In 1926, Waller began his recording association with Victor Records, his principal record company for the rest of his life, with the organ solos “St. Louis Blues” and his own composition, “Lenox Avenue Blues”. Although he recorded with various groups, including Morris’s Hot Babes (1927), Fats Waller’s Buddies (1929) (one of the earliest interracial groups to record), and McKinney’s Cotton Pickers (1929), his most important contribution to the Harlem stride piano tradition was a series of solo recordings of his own compositions: “Handful of Keys”, “Smashing Thirds”, “Numb Fumblin'”, and “Valentine Stomp” (1929). After sessions with Ted Lewis (1930), Jack Teagarden (1931), and Billy Banks’s Rhythmakers (1932), he began in May 1934 the voluminous series of recordings with a small band known as Fats Waller and his Rhythm. This six-piece group usually included Herman Autrey (sometimes replaced by Bill Coleman or John “Bugs” Hamilton), Gene Sedric or Rudy Powell, and Al Casey.
Waller wrote “Squeeze Me” (1919), “Keepin’ Out of Mischief Now”, “Ain’t Misbehavin’” (1929), “Blue Turning Grey Over You”, “I’ve Got a Feeling I’m Falling” (1929), “Honeysuckle Rose” (1929), and “Jitterbug Waltz” (1942). He collaborated with the Tin Pan Alley lyricist Andy Razaf. He composed stride piano display pieces such as “Handful of Keys,” “Valentine Stomp” and “Viper’s Drag.”
He enjoyed success touring the United Kingdom and Ireland in the 1930s. He appeared in one of the first BBC broadcasts. While in Britain, Waller also recorded a number of songs for EMI on their Compton Theatre organ located in their Abbey Road Studios in St John’s Wood. He appeared in several feature films and short subject films, most notably “Stormy Weather” in 1943, which was released July 21, just months before his death. For the hit Broadway show, “Hot Chocolates”, he and Razaf wrote “(What Did I Do to Be So) Black and Blue” (1929), which became a hit for Ethel Waters and Louis Armstrong.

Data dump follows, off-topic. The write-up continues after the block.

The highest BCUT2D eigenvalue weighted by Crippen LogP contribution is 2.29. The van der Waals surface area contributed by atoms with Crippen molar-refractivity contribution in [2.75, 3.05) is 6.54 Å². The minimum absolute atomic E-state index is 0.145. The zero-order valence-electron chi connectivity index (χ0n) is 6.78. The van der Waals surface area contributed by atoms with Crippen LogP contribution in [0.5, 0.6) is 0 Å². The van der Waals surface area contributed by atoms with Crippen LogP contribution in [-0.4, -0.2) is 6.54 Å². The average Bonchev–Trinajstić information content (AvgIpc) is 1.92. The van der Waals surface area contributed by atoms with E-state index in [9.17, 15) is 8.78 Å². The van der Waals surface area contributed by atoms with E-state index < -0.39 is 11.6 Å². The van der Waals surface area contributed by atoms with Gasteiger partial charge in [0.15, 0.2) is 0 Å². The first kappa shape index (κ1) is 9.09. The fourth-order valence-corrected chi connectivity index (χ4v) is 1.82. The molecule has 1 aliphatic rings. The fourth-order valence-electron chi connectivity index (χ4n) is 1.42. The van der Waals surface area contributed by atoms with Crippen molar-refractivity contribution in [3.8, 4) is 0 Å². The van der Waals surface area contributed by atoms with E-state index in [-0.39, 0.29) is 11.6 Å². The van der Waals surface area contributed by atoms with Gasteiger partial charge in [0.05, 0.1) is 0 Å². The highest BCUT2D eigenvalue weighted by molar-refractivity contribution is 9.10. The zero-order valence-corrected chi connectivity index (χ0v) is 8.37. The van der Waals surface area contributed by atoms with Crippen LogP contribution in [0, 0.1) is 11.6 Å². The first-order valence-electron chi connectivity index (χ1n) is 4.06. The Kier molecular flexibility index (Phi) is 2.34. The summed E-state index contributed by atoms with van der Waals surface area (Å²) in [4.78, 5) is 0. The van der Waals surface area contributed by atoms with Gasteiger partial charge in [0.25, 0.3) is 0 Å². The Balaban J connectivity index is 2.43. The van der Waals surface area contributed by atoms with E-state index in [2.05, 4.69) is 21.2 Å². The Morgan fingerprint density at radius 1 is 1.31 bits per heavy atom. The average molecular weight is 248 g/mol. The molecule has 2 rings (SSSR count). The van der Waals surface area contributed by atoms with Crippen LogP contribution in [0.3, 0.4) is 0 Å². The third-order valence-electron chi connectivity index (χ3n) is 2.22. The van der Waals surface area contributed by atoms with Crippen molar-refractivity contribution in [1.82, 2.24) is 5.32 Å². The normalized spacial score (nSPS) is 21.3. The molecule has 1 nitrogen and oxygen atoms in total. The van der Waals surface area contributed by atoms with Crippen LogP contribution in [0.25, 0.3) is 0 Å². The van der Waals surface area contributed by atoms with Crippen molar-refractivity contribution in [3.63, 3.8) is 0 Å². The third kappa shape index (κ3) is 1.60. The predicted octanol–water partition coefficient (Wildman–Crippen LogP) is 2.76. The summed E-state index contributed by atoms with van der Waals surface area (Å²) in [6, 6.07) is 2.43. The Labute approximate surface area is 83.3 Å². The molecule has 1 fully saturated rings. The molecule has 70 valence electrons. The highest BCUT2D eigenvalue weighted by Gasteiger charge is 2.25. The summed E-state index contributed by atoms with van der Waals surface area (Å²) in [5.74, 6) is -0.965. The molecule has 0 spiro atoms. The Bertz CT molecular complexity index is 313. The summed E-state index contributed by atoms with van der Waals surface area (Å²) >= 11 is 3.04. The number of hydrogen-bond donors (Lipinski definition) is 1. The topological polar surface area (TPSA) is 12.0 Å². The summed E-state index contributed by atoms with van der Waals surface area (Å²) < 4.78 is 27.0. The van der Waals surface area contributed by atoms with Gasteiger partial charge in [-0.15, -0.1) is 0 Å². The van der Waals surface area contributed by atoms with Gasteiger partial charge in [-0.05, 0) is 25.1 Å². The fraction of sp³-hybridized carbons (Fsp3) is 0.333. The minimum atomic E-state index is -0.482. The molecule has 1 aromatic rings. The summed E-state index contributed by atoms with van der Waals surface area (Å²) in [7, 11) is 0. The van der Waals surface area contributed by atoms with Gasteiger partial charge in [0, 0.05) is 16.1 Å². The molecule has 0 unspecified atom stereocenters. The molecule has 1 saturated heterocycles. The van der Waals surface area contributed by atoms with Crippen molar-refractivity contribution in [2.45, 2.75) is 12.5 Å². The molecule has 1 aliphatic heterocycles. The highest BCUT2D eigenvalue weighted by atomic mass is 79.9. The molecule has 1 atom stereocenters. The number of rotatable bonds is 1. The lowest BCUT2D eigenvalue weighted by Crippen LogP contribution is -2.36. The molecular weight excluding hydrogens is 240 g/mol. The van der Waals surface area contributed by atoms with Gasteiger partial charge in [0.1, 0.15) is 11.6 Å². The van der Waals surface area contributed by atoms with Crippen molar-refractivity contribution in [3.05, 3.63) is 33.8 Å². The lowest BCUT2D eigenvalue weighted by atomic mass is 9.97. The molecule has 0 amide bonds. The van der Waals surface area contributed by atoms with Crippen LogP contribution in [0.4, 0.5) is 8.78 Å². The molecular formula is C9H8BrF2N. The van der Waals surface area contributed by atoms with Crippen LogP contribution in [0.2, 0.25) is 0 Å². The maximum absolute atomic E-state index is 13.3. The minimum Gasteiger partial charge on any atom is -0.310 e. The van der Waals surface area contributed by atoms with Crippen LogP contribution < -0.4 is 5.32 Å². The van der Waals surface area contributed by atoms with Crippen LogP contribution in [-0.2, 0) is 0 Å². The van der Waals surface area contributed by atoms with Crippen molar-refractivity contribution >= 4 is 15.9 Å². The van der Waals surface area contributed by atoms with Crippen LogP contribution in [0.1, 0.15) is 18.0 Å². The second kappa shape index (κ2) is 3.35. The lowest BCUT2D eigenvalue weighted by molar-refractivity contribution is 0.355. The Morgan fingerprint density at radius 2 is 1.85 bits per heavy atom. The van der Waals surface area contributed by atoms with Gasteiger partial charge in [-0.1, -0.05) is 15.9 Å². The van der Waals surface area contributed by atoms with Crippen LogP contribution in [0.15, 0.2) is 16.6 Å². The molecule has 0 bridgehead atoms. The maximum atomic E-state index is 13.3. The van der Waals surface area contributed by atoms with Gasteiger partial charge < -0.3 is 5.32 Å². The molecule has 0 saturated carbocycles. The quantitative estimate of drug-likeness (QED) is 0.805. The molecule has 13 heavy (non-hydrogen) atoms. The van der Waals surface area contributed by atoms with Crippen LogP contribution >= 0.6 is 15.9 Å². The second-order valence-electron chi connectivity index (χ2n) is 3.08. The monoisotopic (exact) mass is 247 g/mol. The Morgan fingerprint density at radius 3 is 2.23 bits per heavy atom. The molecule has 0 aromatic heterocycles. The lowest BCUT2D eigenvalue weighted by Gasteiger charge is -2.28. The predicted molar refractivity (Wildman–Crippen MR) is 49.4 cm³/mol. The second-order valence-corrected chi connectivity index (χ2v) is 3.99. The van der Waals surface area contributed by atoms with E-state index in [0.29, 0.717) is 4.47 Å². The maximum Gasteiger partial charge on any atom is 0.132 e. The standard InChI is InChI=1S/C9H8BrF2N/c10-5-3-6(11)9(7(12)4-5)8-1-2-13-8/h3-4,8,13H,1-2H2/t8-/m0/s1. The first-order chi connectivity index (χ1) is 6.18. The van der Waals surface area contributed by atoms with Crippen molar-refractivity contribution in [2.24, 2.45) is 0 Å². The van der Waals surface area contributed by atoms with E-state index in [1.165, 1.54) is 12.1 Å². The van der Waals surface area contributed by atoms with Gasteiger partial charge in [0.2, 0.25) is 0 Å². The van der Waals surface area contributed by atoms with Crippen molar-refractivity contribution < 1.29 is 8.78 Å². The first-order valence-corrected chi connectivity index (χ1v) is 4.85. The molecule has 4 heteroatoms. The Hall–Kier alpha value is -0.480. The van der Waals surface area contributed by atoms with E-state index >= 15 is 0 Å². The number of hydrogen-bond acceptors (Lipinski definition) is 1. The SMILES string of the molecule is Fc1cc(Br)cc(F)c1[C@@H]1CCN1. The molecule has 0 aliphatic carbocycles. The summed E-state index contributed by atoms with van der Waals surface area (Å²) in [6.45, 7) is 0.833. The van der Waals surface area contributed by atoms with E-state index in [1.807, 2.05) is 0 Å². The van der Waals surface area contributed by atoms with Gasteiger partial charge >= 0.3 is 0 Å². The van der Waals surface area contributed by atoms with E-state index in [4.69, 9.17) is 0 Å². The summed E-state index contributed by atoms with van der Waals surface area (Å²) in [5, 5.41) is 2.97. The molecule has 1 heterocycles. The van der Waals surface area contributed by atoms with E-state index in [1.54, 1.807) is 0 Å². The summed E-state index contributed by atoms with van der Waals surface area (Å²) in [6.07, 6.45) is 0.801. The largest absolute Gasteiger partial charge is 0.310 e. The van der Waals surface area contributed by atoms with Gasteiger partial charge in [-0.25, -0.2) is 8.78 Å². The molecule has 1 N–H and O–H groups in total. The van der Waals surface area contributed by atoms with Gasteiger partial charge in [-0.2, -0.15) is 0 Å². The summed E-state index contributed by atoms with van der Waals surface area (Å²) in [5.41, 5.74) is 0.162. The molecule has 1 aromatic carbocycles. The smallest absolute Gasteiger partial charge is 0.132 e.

Waller performed Bach organ pieces for small groups on occasion. Waller influenced many pre-bop jazz pianists; Count Basie and Erroll Garner have both reanimated his hit songs (notably, “Ain’t Misbehavin'”). In addition to his playing, Waller was known for his many quips during his performances.
Between 1926 and the end of 1927, Waller recorded a series of pipe organ solo records. These represent the first time syncopated jazz compositions were performed on a full sized church organ.
Waller contracted pneumonia and died on a cross country train trip near Kansas City, Missouri on December 15, 1943, after making a final recording session with an interracial group in Detroit that included white trumpeter Don Hirleman. He was on his way back to Hollywood for more film work, after the smash success of “Stormy Weather”. Ironically, as the train with the body of Waller stopped in Kansas City, so stopped a train with his dear friend Louis Armstrong on board.